Tee up the discussion on the Constitution

I don’t agree with E.J. Dionne of the Washington Post on much, but I do agree with this from his column:

We badly need a full-scale debate over what the Constitution is, means and allows – and how Americans have argued about these questions since the beginning of the republic. This provision should be the springboard for a discussion all of us should join.

I came away from my high school civics class with the impression that the Constitution was a living document that could be interpreted by the Supreme Court for the times.  I believe many share that view because I often hear that repeated.

That understanding is not correct.  But, the incorrectness has had good company, including a good number of Supreme Court justices.

There’s two reasons that understanding is incorrect.  First, the idea of the Constitution is to compartmentalize authority in government and to provide checks and balances to prevent the consolidation of power into too few hands — something that motivated the founding of our country.

The legislature has the power to make laws.  The judiciary has the power to determine if something is lawful.  Giving the judiciary the power to interpret laws as they see fit for the times essentially gives the judiciary a power it was specifically intended not to have — to make laws.

If the judiciary can interpret the Constitution like soothsayers interpret Nostradamus prophecies, then there really isn’t much that the judiciary cannot do.  And that isn’t much of a check or balance.

So, you might ask, but the Constitution is a living document designed to change with times, isn’t it?

That brings us to the second reason that the general understanding of the Constitution is incorrect.  It is a living document.  But its life emanates from Article V not judicial interpretation.  Article V is titled Amendment.  The Constitution can be amended at any time.

The Constitution has been amended twenty-seven times.  If we’d like to change the scope of government powers, then we should do it correctly through amendment.

Hopefully this renewed interest in the Constitution will lead to more people unlearning incorrect knowledge about it, just like I have done.  I owe that unlearning primarily to Thomas Sowell and his books, The Vision of the AnointedConflict of Visions and Intellectuals and Society.

Here are a collection of other Constitutional comments from today.  From Roger Pilon in today’s Wall Street Journal:

Thus the first question the new Congress should ask of any proposed law is: Does the Constitution authorize us to pursue this end? If not, that ends the matter. If yes, the second question is: Are the means we employ “necessary and proper,” as constrained by the principles of federalism and the rights retained by the people that are implied by a government of enumerated powers? In essence, the Constitution is no more complicated than that. It was written to be understood by ordinary citizens.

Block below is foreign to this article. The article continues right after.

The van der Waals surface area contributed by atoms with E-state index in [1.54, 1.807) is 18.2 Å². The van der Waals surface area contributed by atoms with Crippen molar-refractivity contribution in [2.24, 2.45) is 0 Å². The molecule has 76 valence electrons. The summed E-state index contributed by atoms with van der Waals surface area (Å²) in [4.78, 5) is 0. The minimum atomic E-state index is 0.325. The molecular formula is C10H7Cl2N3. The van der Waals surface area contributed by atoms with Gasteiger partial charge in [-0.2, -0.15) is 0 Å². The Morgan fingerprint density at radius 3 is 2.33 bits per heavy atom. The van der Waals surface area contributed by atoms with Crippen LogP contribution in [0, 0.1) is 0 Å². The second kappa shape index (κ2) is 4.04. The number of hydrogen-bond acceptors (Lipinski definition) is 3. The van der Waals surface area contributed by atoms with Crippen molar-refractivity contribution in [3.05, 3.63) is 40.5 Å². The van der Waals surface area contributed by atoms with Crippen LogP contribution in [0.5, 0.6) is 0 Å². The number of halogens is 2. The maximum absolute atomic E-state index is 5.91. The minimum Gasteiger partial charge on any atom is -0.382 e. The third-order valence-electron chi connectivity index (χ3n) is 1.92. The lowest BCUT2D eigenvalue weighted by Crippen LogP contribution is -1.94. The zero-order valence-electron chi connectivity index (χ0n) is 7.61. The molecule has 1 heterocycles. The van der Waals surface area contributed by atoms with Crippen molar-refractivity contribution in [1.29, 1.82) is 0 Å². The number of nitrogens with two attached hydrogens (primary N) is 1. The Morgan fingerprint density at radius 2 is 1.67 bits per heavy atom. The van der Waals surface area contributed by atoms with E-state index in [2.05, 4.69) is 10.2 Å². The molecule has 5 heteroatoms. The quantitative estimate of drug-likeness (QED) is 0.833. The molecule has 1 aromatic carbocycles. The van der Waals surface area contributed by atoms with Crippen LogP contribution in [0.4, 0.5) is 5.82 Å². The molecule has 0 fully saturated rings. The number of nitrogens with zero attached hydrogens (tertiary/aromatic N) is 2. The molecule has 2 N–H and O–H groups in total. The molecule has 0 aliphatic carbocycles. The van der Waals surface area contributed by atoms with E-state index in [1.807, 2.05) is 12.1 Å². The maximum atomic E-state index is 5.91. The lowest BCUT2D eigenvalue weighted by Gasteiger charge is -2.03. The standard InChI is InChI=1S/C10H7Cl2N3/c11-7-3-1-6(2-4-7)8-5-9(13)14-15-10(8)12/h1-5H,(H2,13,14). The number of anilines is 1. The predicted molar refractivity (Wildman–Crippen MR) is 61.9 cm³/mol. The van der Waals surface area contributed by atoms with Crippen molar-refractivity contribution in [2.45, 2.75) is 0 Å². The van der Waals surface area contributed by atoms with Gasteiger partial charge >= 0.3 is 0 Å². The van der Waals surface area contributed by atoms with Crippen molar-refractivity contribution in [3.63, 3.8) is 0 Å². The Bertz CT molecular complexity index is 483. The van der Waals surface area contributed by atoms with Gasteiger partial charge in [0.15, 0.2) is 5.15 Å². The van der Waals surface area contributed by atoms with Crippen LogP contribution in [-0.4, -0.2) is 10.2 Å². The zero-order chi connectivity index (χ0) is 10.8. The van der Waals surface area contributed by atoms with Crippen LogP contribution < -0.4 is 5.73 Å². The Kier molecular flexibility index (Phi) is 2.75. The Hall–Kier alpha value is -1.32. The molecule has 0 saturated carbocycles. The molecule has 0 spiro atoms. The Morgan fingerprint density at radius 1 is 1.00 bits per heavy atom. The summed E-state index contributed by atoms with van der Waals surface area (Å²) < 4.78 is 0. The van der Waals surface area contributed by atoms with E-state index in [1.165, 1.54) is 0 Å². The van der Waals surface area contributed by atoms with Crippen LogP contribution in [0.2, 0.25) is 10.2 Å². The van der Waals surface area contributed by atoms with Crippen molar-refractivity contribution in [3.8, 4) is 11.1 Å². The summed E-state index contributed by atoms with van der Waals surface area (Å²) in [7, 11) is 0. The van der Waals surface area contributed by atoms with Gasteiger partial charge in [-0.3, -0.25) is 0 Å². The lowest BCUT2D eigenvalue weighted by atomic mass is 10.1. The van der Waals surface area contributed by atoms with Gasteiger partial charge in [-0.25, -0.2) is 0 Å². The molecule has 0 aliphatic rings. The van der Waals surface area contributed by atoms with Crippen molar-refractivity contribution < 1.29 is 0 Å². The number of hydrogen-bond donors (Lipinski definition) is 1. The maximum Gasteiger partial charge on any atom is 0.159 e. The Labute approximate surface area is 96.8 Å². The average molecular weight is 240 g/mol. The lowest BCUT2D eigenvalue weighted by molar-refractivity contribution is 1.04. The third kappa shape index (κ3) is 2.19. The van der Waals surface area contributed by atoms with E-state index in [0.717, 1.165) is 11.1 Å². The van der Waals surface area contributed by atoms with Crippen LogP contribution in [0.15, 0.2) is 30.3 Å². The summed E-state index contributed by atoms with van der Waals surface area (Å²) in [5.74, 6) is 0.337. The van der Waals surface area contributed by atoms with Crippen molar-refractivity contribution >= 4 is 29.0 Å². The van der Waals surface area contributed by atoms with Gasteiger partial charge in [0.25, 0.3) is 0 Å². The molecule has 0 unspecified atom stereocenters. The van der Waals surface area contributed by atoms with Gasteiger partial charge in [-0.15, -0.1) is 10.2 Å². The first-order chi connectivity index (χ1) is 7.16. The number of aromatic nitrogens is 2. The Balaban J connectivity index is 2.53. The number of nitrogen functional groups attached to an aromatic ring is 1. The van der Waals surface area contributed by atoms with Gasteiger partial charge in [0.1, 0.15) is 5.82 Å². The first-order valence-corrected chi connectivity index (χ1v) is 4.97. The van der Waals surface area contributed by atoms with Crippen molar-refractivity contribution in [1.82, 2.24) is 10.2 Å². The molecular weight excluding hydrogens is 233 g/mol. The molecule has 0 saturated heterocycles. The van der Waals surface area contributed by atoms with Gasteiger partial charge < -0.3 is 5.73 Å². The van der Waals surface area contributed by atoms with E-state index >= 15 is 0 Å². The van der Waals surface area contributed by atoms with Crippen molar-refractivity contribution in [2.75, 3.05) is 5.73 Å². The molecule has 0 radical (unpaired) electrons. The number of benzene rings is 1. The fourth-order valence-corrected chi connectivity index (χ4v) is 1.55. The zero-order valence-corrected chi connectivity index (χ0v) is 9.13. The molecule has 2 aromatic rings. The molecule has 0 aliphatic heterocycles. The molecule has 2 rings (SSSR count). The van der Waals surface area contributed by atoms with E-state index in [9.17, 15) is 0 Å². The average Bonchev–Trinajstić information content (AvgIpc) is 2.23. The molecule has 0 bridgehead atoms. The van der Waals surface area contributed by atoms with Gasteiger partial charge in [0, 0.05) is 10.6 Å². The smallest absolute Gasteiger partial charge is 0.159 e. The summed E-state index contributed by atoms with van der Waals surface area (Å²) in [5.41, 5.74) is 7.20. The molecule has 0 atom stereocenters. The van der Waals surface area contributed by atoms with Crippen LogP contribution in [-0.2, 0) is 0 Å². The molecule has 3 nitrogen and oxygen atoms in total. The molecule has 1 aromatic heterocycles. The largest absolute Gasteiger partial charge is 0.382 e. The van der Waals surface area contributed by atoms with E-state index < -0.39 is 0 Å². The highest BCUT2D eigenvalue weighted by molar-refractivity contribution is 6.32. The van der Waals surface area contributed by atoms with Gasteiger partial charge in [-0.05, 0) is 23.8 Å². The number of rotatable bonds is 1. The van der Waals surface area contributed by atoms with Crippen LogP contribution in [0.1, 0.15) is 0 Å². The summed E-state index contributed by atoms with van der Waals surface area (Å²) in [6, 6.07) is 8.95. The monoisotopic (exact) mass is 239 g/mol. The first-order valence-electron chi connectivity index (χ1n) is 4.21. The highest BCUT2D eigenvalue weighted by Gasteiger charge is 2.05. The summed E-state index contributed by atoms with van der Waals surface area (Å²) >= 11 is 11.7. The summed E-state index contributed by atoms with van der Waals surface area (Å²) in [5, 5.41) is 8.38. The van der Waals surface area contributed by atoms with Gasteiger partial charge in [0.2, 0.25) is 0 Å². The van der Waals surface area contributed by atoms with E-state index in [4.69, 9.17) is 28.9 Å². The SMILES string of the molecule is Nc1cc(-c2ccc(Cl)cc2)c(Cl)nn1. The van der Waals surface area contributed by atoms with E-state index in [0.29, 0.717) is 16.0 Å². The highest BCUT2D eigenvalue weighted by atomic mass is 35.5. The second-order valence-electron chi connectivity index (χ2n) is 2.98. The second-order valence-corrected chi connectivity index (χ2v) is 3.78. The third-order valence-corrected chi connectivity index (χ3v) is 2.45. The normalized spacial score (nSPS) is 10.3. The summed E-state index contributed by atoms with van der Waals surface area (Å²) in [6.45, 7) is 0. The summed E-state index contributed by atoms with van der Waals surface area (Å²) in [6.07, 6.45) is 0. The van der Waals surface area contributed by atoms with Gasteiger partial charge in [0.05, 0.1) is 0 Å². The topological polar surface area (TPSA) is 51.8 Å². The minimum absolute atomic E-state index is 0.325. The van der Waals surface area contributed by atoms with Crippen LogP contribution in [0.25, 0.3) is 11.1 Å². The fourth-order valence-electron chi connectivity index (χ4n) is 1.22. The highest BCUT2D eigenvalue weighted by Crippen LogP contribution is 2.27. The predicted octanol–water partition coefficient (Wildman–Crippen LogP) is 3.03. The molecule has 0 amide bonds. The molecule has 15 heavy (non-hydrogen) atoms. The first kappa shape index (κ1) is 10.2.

From Don Boudreaux of Cafe Hayek (see the comments section of the linked blog post):

Even the leftist Yale law professor Bruce Ackerman – quite a respected scholar, and justly so – admits that the text of the Constitution, read as it is written and as the framers intended, would get rid of the vast majority of what Uncle Sam has done since the early 1930s. See Ackerman’s fine 1991 book We the People. Ackerman goes on to argue that the Constitution was amended informally (i.e., not via Art. V) by a change in Americans’ understanding of the proper role of government.

Constitutional originalists want the Constitution to be read as closely as possible according to its actual texts; scholars such as Ackerman want the ‘amendments’ created by changes in Americans’ attitudes to be read into the document.

Finally, Charles Rowley on his blog:

The Constitution places a dagger right at the heart of the progressive movement in its efforts to overturn limited government without resort to major constitutional amendments.

I am thankful that we are finally getting to the point where we are going to have this discussion.  This is a much better climate than a year ago when asked about the Constitutionality of the health care legislation, Nancy Pelosi replied, “Are you serious?”  I guess it proves the old saying, sometimes things have to get worse before they get better.

Blinder’s Name Fits

I’m left wondering why the Wall Street Journal publishes Alan Blinder.

Blinder comes across as arrogant and smug, which I don’t think is befitting of op-ed space in WSJ.  Here’s an example:

For months, we have witnessed the spectacle of people arguing that Keynes was wrong. Somehow, additional government spending actually reduces employment—even when the economy has huge amounts of spare capacity and unused labor desperate for work; even when the central bank will prevent interest rates from rising to “crowd out” private spending. Really?

One current catchphrase is “job-killing spending.” Hmmm. How, exactly, does more spending kill jobs when there is idle capacity and no threat of rising interest rates? Stumped? So am I.

The anti-Keynesian revival has been disheartening enough. But now the economic equivalent of the Flat Earth Society is turning its fury on Ben Bernanke and the Federal Reserve.

If you have a case, state it.  No need for the ‘Really?’ and Hmmmm… That’s more befitting for a blog post, not a serious newspaper.

And, the worst part, hes’ wrong.  I eagerly await the economists to debunk his column.  Here’s the first debunking that I’ve seen from Charles Rowley.